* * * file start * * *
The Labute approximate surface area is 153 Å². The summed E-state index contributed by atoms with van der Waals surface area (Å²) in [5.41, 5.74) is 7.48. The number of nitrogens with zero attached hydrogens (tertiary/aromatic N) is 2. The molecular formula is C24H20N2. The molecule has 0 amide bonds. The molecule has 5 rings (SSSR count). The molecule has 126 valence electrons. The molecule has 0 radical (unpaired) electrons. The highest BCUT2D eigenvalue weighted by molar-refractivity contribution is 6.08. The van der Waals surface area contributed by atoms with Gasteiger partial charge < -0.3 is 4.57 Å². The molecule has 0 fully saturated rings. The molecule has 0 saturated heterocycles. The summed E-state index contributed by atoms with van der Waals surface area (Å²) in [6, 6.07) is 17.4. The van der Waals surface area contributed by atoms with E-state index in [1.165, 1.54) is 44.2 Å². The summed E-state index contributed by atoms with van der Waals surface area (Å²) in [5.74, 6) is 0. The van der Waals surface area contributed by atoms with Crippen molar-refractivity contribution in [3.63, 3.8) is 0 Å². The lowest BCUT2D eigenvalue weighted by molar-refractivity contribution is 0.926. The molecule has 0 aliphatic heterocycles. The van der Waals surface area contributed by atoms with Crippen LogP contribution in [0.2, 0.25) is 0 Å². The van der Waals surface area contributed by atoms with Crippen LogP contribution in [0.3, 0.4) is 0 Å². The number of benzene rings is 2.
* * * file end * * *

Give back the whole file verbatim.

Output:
The Labute approximate surface area is 153 Å². The summed E-state index contributed by atoms with van der Waals surface area (Å²) in [5.41, 5.74) is 7.48. The number of nitrogens with zero attached hydrogens (tertiary/aromatic N) is 2. The molecular formula is C24H20N2. The molecule has 0 amide bonds. The molecule has 5 rings (SSSR count). The molecule has 126 valence electrons. The molecule has 0 radical (unpaired) electrons. The highest BCUT2D eigenvalue weighted by molar-refractivity contribution is 6.08. The van der Waals surface area contributed by atoms with Gasteiger partial charge < -0.3 is 4.57 Å². The molecule has 0 fully saturated rings. The molecule has 0 saturated heterocycles. The summed E-state index contributed by atoms with van der Waals surface area (Å²) in [6, 6.07) is 17.4. The van der Waals surface area contributed by atoms with E-state index in [1.165, 1.54) is 44.2 Å². The summed E-state index contributed by atoms with van der Waals surface area (Å²) in [5.74, 6) is 0. The van der Waals surface area contributed by atoms with Crippen molar-refractivity contribution in [3.63, 3.8) is 0 Å². The lowest BCUT2D eigenvalue weighted by molar-refractivity contribution is 0.926. The molecule has 0 aliphatic heterocycles. The van der Waals surface area contributed by atoms with Crippen LogP contribution in [0.2, 0.25) is 0 Å². The van der Waals surface area contributed by atoms with Crippen LogP contribution in [0.3, 0.4) is 0 Å². The number of benzene rings is 2.